Looking Ahead

Serbia's relations with the European Union and NATO improved substantially during the presidency of Boris Tadic, who delivered war criminals to the International Court of Justice. Nikolic likely will normalize relations with the European Union and NATO and maintain current relations with the West. However, Belgrade knows that negotiations with the European Union will be slow and that EU membership is no longer as attractive as it was before the financial crisis. In this context, Serbia will make gestures of goodwill toward Kosovo, but there will be no substantial progress in the recognition of the rebel province's independence.

Serbia will also use Russia to counterbalance its relations with the West. Serbia is not a vital component of Russia's foreign policy, but Moscow is interested in maintaining its presence in its traditional area of ​​influence, especially when other powers, including the European Union, NATO and especially Turkey, also have interests in the region. Serbia can expect more financial assistance from Russia in the next few years. There will also be more infrastructure projects, most notably the Serbian section of the South Stream pipeline.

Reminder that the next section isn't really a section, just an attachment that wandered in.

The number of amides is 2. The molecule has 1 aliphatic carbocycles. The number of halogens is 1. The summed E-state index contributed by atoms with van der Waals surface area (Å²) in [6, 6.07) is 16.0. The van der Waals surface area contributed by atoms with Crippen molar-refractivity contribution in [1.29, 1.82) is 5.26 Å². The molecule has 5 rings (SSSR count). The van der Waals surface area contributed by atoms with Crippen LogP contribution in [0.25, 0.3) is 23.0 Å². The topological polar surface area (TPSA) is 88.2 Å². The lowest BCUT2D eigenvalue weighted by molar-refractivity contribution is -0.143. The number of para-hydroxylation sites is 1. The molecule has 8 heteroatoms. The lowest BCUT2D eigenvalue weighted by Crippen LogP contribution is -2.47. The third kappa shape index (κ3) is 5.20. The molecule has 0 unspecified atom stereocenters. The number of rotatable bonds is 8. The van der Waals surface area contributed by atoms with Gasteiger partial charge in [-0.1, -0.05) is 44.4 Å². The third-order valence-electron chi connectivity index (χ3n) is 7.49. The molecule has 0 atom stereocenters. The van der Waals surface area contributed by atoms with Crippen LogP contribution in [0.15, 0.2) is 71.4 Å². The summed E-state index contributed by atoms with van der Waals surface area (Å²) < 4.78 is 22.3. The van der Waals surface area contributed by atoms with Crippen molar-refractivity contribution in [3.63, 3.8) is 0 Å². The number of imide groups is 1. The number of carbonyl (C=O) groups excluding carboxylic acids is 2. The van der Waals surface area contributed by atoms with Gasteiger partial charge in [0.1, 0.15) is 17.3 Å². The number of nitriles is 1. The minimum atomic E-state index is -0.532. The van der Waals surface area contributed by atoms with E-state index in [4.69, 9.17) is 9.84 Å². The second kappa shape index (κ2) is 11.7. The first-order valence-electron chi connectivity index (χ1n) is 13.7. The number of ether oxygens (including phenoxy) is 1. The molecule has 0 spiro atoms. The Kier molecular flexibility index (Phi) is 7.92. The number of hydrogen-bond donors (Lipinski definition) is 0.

September will be a key month for Kosovo because the International Steering Group, which was created in 2008 to oversee the political and diplomatic evolution of Kosovo, will stop overseeing the disputed territory and close its office in Pristina. This will not mark the end of NATO's presence in Kosovo, though. The European Union Rule of Law Mission in Kosovo will remain at least until its mandate expires in June 2014, and about 6,000 Kosovo Force peacekeepers will remain deployed.

The social and economic situation in Serbia will have the most impact on the evolution of Serbian-Kosovar relations. If economic conditions deteriorate, Belgrade will likely use Kosovo for nationalistic means. But if the European Union decides to cool down accession talks with Serbia, Belgrade will have little interest in making concessions on Kosovo.